I often look in dismay at the growing popularity of Go and wonder if Crystal could ever catch up.
Really, programming languages are a lot like people in real life... popularity is seldom deserved, but very roughly correlates with some degree of skill or utility.
If Crystal could just become, like, the head of the drama club or something, I'd be super happy.
I really like Crystal. I think it absolutely nails that sweet spot between high level syntactic sugar and low level systems programming features and performance. With Crystal I feel like I really can have my cake and eat it too. As advertised I get the slickness of Ruby with the performance of optimized C/C++, or so goes the tagline.
If that is the case, though, why didn't Crystal take off with the same viral popularity enjoyed by other languages? When Crystal was introduced in 2014, Ruby was all the rage. Why didn't Crystal take over?
I have some theories:
I think naming has a lot to do with the virality of a language, and there is tons of unrelated competition for the keyword "crystal" with everything from people selling quartz on Etsy to the millions of "crystal reports" stackoverflow posts. Crystal content gets buried.
This has happened before if we look at what happened to D lang. How do you google D?? That poor, amazing, early language never had a chance :/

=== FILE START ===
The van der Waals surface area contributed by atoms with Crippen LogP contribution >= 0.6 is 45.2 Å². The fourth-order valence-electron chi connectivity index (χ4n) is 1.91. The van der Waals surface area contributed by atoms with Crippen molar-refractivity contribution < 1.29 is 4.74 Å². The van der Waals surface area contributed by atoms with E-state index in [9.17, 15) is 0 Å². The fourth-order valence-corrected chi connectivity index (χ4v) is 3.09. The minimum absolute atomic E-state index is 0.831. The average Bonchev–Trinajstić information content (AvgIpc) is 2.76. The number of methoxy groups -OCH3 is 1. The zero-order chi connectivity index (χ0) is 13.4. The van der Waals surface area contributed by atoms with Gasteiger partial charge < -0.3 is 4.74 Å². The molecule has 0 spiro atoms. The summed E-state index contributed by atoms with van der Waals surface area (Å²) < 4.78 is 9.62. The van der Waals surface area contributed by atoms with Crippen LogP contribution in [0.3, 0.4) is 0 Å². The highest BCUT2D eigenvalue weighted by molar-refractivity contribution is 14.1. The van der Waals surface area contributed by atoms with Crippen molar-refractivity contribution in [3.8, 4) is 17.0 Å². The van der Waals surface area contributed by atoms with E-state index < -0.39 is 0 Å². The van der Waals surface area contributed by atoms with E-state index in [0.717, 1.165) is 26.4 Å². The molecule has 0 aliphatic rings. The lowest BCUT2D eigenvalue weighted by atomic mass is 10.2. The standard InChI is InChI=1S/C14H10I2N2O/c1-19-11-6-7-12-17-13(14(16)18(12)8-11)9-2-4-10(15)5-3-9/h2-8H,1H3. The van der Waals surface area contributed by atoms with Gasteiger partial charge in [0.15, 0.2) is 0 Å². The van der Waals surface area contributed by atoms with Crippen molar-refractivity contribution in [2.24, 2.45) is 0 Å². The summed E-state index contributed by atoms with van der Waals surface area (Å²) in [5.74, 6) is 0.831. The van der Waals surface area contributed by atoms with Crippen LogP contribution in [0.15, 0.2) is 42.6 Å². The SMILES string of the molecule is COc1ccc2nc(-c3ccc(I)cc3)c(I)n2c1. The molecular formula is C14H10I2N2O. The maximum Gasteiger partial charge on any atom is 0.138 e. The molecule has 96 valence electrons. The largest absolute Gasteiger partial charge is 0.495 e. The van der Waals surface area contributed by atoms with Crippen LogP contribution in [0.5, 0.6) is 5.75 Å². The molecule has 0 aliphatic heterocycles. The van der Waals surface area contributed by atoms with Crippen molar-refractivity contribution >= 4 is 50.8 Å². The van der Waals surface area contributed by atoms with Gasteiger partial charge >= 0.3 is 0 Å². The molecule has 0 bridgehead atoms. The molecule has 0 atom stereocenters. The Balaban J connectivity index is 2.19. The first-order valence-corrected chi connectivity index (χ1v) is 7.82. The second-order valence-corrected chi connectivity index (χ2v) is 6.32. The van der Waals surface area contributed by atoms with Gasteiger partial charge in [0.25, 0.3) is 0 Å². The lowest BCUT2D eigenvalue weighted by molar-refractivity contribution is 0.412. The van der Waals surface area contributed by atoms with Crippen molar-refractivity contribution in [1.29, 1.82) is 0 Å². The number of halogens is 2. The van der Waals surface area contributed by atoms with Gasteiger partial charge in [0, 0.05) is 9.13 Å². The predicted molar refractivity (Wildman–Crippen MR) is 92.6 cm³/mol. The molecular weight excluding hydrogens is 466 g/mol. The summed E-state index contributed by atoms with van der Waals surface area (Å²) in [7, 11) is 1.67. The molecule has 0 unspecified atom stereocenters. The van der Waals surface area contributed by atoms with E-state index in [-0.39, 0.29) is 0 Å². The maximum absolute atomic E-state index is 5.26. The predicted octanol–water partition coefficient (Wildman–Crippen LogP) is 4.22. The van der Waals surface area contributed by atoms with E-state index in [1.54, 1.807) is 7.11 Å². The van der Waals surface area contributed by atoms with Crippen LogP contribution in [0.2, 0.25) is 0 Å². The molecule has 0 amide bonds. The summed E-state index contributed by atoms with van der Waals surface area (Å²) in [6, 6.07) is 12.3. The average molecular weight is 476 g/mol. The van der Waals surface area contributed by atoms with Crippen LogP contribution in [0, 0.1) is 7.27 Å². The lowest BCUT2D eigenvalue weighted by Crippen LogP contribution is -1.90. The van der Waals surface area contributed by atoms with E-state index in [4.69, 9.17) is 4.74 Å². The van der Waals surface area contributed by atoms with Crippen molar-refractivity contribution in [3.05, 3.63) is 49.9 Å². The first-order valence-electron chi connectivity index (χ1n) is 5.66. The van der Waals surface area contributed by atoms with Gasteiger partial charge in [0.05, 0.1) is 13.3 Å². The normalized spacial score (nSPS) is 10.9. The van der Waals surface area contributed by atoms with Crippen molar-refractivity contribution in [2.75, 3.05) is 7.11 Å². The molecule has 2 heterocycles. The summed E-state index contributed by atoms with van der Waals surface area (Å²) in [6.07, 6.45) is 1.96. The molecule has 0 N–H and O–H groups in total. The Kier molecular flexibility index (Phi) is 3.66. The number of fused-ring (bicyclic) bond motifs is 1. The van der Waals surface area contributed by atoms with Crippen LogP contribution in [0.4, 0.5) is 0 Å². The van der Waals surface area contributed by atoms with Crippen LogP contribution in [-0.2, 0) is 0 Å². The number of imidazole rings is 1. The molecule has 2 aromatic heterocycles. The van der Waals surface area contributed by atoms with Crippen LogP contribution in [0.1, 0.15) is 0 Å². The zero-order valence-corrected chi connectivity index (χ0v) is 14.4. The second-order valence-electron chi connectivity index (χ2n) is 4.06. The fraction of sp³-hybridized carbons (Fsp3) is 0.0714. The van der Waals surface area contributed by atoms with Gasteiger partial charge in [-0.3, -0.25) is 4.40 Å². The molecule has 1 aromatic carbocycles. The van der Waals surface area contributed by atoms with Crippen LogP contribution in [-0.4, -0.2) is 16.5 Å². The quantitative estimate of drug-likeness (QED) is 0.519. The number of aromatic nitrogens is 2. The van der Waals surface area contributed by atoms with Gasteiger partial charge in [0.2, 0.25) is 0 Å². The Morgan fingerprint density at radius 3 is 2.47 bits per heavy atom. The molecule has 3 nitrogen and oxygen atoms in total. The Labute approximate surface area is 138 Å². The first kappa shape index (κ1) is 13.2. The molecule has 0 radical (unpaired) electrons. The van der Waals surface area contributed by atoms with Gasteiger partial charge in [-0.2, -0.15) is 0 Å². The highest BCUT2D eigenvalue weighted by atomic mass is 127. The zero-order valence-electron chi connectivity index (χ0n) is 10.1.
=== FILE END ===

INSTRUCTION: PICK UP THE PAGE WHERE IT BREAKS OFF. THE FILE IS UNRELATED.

I think the association with Ruby scares away non-Rubyists. It really is a shame because Crystal is a great languages regardless of your experience with Ruby.
In a lot of ways, Crystal has been both too late and too early. The 1.0 release still isn't out and the ideal time for it to come out was right when Go started showing up in tons of job postings and the world was looking for an easy to use systems language that isn't terrible.
At the same time it was too early in that most of the excitement around Crystal happened in 2015, before the "hipster systems programming language wars" really started.
Languages like Rust and Go have enormous institutional backers (Mozilla, Google, etc) and thousands of companies who contribute money and resources.
Manas has held the line for Crystal for years, but at the same time they have also been rather vacant and neglectful stewards at times, in particular doing a very poor job of communicating status to the community.
In any case, it's ridiculous that Rust gets the kind of community support it gets considering how difficult to use and anti-user it is. Don't get me wrong – it's a great language – but how many people chadding Rust would be happier coding Crystal? Probably a lot.
Anyway, if you read this far and you haven't tried Crystal, you totally should. It's my favored choice for the winner of the hipster systems languages war, and you'll find that unlike Go, it has real generics, and unlike Rust, it won't cripple every attempt you make to get something done.